Sophie Bujold is the creator of Cliqueworthy, an agency that connects clients with their ideal online communities. Sometimes her clients are starting from scratch, but most of the time these clients already have a community; they just don’t know what to do with it. You can use your online community to carry your message and build your brand. Sophie shares some tips on this episode to help us find clients and build relationships online that are both sincere and successful.
Sophie shares with us:
In order to be a successful freelancer, you have to create that human experience. Connecting with clients online can make that kind of experience really difficult, but it’s not impossible. Our guest today specializes in building connections with clients by creating online communities.
Creating a Human Experience
It can be difficult creating a human experience through the computer screen. But if you want to find and empower clients with the work that you do, going online is the easiest way to do that. You can easily build a human connection by creating an online community.
Your message and the reason why you’re in business can amplify so much more when there are people who believe in it as well and carry it forward, and that’s what the community can do for the business.
As one person, you are limited in the amount of time and resources you can dedicate to your brand. Communities exist to share information and start conversations. Having a community can help you deliver your message and connect with clients. If you can create a space on the internet like that for your clients, it will give you that intimacy you need to create a sincere human experience. You can help others benefit from your mission by giving it to a community to share across the web.
Building a Community Online
Big change happens when communities come together. Finding out what your community needs in order to make that change happen is exactly what Sophie does with her business. She looks at freelancers and their agencies and helps them uncover what their unique communities are looking for.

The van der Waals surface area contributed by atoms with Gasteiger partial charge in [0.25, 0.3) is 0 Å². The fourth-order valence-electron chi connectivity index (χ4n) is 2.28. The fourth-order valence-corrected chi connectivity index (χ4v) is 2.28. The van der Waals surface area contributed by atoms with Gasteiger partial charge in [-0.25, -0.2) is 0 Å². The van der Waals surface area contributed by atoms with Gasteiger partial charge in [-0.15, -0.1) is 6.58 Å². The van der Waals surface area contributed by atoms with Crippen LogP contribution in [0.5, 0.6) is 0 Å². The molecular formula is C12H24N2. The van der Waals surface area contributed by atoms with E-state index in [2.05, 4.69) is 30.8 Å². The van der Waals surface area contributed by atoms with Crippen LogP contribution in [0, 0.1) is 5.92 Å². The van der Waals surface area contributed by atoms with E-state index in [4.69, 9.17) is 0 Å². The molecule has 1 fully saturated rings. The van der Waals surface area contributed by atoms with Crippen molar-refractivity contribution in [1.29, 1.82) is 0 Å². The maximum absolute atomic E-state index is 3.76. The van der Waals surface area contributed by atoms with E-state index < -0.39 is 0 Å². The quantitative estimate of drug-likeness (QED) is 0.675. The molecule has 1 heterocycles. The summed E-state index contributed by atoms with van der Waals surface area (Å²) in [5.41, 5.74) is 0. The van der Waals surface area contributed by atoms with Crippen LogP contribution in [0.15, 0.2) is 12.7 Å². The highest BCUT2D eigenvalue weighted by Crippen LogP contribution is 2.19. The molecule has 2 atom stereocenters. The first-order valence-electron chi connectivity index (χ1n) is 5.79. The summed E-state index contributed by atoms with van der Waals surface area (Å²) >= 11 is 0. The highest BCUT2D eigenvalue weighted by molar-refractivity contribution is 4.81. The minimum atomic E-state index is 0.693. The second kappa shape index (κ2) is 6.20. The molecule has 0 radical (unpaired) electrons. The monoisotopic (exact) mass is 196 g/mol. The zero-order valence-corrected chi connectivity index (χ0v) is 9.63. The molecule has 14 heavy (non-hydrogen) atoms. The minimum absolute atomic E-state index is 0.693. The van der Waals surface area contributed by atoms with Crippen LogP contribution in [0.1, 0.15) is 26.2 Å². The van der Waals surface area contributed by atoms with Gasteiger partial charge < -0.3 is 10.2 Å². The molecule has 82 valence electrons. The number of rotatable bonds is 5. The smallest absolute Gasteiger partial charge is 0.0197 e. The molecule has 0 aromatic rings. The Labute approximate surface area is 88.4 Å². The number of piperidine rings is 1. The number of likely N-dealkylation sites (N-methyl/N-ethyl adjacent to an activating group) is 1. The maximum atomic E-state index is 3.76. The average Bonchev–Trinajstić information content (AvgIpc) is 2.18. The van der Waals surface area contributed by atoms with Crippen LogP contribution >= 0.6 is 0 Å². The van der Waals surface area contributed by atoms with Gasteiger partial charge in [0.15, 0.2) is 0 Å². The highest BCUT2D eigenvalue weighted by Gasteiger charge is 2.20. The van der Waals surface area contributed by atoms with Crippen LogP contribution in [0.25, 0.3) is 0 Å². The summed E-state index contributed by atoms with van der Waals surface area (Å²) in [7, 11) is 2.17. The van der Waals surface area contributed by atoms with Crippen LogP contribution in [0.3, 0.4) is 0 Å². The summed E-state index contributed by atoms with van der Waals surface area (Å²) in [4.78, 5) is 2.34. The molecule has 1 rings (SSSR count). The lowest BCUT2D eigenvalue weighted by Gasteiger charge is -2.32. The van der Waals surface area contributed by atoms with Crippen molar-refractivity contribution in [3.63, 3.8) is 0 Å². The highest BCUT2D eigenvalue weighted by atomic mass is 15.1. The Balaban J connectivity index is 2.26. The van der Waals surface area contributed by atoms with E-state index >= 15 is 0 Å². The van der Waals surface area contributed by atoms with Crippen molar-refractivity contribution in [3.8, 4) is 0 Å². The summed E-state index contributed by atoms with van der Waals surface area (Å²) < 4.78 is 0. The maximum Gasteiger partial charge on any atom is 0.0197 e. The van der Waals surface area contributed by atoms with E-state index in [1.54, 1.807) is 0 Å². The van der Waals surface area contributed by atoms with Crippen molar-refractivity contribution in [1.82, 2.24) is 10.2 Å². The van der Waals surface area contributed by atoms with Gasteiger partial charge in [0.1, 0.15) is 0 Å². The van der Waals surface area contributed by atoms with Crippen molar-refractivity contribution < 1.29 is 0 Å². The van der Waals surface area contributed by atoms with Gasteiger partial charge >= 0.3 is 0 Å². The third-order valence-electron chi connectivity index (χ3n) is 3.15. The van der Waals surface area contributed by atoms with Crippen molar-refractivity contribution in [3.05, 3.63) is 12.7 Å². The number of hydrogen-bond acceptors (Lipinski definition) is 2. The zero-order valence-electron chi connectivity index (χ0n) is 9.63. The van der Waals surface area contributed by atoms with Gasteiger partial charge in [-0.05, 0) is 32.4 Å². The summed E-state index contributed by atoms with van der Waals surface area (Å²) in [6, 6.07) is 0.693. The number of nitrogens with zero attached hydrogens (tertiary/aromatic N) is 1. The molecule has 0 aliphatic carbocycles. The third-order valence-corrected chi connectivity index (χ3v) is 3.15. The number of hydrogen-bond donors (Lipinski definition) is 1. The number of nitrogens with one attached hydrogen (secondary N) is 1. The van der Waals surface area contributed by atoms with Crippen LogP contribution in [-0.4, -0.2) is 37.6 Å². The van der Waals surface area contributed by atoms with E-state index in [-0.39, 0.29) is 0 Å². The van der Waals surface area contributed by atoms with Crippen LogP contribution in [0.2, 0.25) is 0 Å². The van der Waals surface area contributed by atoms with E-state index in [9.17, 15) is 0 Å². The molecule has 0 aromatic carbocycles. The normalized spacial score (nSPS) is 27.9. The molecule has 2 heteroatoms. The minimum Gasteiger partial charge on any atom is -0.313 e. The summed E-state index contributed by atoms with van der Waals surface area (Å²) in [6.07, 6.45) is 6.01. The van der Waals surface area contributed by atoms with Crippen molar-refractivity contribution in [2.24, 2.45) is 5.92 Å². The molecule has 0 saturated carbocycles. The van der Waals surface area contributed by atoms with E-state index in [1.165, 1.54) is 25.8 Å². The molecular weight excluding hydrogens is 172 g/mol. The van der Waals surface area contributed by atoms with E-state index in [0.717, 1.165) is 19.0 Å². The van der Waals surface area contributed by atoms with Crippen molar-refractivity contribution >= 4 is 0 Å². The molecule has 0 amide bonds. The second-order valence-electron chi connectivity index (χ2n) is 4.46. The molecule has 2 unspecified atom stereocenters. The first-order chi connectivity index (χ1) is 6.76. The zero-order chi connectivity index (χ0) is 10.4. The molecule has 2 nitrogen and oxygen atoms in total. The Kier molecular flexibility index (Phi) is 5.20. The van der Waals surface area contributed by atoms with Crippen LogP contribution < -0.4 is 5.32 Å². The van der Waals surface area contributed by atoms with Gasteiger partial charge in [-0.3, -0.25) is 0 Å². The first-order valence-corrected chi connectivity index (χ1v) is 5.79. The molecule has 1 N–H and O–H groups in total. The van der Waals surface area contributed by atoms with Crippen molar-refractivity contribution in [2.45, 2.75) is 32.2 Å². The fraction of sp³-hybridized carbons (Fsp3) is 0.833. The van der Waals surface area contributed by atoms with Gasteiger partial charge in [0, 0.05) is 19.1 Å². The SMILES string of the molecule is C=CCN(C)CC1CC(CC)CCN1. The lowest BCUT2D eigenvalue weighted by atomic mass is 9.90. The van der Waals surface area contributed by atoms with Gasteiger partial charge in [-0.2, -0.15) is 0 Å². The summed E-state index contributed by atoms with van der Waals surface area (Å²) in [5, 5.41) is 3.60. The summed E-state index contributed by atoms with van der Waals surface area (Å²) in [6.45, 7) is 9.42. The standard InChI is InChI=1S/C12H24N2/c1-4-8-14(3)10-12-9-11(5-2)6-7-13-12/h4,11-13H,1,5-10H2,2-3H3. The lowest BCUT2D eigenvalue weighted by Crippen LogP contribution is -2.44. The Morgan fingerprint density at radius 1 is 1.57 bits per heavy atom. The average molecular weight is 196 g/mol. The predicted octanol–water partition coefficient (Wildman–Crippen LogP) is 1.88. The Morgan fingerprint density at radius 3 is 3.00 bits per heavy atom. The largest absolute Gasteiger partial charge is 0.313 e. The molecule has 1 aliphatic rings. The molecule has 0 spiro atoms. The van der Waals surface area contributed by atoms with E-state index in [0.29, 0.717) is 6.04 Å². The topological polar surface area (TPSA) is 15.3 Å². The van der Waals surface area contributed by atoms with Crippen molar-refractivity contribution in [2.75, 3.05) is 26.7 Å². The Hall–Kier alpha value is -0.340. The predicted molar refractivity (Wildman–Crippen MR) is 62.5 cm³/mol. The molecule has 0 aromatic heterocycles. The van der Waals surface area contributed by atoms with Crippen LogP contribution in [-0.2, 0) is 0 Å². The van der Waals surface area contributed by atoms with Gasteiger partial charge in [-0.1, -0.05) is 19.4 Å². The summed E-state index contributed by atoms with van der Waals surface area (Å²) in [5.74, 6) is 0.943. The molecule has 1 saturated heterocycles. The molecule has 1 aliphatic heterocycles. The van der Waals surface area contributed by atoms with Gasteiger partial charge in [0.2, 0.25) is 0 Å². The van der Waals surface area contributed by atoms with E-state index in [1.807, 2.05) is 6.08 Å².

The solution looks very different, but the problems are always fairly similar in terms of there being an imbalance between the expectation and the experience.
In order to break out of the norm, Sophie asks us to consider what emotions we want to invoke in our customer. What is your customer expecting? How should your customer feel? And, just as importantly, what do you need this community for?
Online communities act as a delivery service. They deliver your message and your mission across the web, but they also act as a direct or indirect revenue stream for your business. Finding the balance between the emotional and fiscal responsibility of your community is key to your success.
The process is not just us creating or analyzing in a bubble. It’s also understanding their reality and their needs, and coming up with a solution that works for both ends of the deal.
Sophie works with her clients on an individual basis to create solutions that are unique to them. “It’s a very custom experience,” she says, and it is this kind of customization that allows her to build a trusting relationship with her clients. They work together to identify problems and propose solutions that will inspire these online communities to go above and beyond for her clients.
Finding Clients for the Community
A big piece of today’s episode is how Sophie finds these clients. Building communities is very niche and makes it hard to find clients. Sophie does a lot of her networking online, and that comes with its own share of problems.
The challenge we also have is that the clients we’re targeting don’t tend to hang out in groups online.
Sophie’s approach to this problem is a creative one. She takes the time to research various groups online before engaging with them, and she has joined a couple mastermind groups that put her in contact with other freelancers and agencies who may need her expertise. But most importantly, Sophie never approaches these connections with a sales pitch.
I never approach someone from the get-go with ‘how can they help me?.' It’s how I can help them and how can we create something great together.
Sophie uses what she calls “virtual coffee dates” to meet people and establish rapport. Her motivation is simply getting to know them, so these video calls are casual and over a cup of coffee. Because her process is so collaborative, it’s important to know if she can work together with these people before she ever makes a proposal.
They need an opportunity to sit with us and ask questions and see if we even have the same business philosophies… just having that space to have a conversation and a build up a little more trust.
Personal connections never go out of style. Creating a relationship is not the fastest solution but it is the best way to sincerely build your business. A simple gesture – like a coffee date – that shows you genuinely care can go a long way in finding and keeping clients. So follow Sophie’s advice and never make a sales pitch on the first call. Take the time to build a real community of connection, and see where it can take your business.
Find Sophie Bujold online:
- Website: Cliqueworthy.com